What I’ve always thought the Xbox needs is more Real Time Strategy (RTS) games, as the genre is not noticeably over-represented on the big black box. So, it was with hope that I approached the latest game from Zillion Whales, Mushroom Wars 2. Despite the fact that this game was released on Steam way back in 2017, and on mobile platforms after that, I was hopeful that with five years of experience behind it, the port to Xbox would be a successful one. Are those hopes in vain, or is Mushroom Wars 2 a smash hit?
You don’t need to have played the original Mushroom Wars in order to get the most out of Mushroom Wars 2. The world has been struck by a massive meteorite, and all life seems to have been destroyed. After a while, as Jeff Goldblum says, “life finds a way” and mushrooms start to sprout. Not just any mushrooms, mind, but sentient mushrooms who can not only organise themselves into armies, but can utilise magic, forge weapons and then, inevitably, go to war with other, differently coloured mushrooms. It’s almost like conflict is inevitable or something…
With the reason for us going to war sorted, it’s time to examine the game in depth and what better way to start than with the presentation. As you’d expect from a game that has found success as a mobile title, the graphics are small, but quite well detailed. Each battle that you take part in, in the single player or the much vaunted multiplayer (more on that later), takes place on a single screen, in an arena type setting. In this arena there are a number of structures that can be captured, and in a nice touch, the structures change depending on which faction occupies them. So should the red mushrooms, as an example, capture a tower, that tower will fire out cannonballs. But when the alien mushrooms (don’t ask!) capture the same structure, it shoots lasers instead. The little mushrooms you control are pretty cute to be honest, and you almost feel bad for sending them up against other mushrooms, but they’re not to reason why and all that.
Sound wise the game is pretty sparse, with the little guys cheering when they capture a building, and the noises from the towers being the only real audio highlights of any note. There’s not even any music in the levels to listen to. The story of the game is told through dramatic static cutscenes with suitably ominous music, so that’s quite nice I guess.
The presentation is pretty much as you’d expect of an RTS, yet what about the gameplay? Well, it is split along two lines – that of the single player campaign and the multiplayer modes. Sticking with the single player for the time being, there is a lot of content to go at, with over 100 levels split over two chapters. And with multiple difficulties on each level, each granting a different number of stars when they are beaten, there’s a lot of content to go at before you can claim to be a Master Mushroom Warrior.
Doing so won’t be simple though as Mushroom Wars 2 is very much the definition of easy to pick up, difficult to master. As you begin each level, you are given a certain amount of troops and an objective – either capture all the enemy buildings, take over certain key buildings or hold specific structures for a period of time, hoping to reduce your score to zero. Basically, every match can be won by wiping out the opposition, but sometimes there are other ways to achieve victory. Each structure that you hold (except in certain cases, such as when the house is on bare earth) generates troops, and if you attack an enemy structure with more troops than they currently have, you capture it.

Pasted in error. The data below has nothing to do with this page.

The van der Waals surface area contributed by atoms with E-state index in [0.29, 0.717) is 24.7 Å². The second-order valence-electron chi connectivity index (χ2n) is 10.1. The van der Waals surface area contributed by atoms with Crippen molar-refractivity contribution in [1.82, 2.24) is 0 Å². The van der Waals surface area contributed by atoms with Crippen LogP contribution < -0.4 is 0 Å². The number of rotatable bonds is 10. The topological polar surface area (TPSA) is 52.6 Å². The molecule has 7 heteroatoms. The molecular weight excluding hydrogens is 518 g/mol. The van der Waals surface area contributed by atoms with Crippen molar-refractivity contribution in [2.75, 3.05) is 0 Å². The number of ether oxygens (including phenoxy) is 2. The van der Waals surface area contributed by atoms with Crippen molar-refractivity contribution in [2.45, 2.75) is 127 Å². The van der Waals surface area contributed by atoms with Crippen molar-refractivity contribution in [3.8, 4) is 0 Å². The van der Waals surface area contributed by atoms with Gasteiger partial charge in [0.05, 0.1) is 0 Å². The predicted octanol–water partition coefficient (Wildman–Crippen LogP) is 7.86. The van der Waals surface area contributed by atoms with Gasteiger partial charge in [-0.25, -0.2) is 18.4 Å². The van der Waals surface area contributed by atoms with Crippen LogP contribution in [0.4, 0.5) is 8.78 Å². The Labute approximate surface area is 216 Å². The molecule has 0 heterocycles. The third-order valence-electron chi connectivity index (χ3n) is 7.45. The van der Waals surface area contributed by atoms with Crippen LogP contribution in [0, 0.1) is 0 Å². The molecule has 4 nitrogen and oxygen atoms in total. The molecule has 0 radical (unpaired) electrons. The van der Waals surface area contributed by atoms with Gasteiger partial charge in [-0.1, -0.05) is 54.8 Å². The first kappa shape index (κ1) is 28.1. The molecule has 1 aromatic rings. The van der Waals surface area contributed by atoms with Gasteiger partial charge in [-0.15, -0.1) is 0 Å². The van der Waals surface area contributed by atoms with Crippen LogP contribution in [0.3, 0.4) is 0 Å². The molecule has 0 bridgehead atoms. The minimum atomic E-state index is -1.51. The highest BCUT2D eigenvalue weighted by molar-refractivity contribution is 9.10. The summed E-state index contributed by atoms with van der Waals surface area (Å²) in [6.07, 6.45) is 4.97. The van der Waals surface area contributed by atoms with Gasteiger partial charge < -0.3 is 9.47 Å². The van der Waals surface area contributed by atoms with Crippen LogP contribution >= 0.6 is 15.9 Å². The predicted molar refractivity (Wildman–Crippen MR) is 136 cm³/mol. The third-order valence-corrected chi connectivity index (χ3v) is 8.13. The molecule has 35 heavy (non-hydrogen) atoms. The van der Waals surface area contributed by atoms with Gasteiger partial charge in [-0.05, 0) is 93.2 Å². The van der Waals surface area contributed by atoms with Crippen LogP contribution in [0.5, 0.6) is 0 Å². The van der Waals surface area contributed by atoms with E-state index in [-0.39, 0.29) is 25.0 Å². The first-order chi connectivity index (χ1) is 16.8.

And that is basically the entirety of the gameplay. In Easy mode, you can see how many troops each enemy structure has in it, so you can know if you are going to succeed, but with the higher difficulty levels you can’t see this, so every battle feels that little bit more tense. On the highest difficulty in fact, the enemy forces seem almost psychic, knowing the instant you decide to launch an attack and reinforcing the buildings at seemingly the speed of light. That said, as with most RTS titles, the same basic “tank rush” tactics that were honed with the old Command and Conquer games is still the best approach, with overwhelming numbers the best way to ensure some kind of success.
The single player moments are decent, but with any game of this type multiplayer seems like it should be where the main fun is held, especially as Mushroom Wars 2 comes to market with ranked and casual modes alongside options to set-up matches to be exactly how you want them to play, right up to 2v2 super rumbles. However, and this is a major issue, despite my best efforts and multiple attempts, I haven’t been able to find a single match to play through and so the only way you will be able to sample the multiplayer side of thing is if you have a bunch of like-minded friends who will invest in Mushroom Wars 2. This is a real pity, as fighting a real person is always more challenging than the AI, but it is what it is.
In all, Mushroom Wars 2 is a pretty good single player RTS, however if you want to make the most of the multiplayer side of things, you’ll be wanting to drag some friends along for the ride. There’s not an awful lot of choice for Xbox players to enjoy with the genre, and so whilst this one isn’t by any means an essential play, if you like an RTS, Mushroom Wars 2 almost becomes the default choice. Just don’t expect a vibrant online community to join.
Mushroom Wars 2 is available to download from the Xbox Store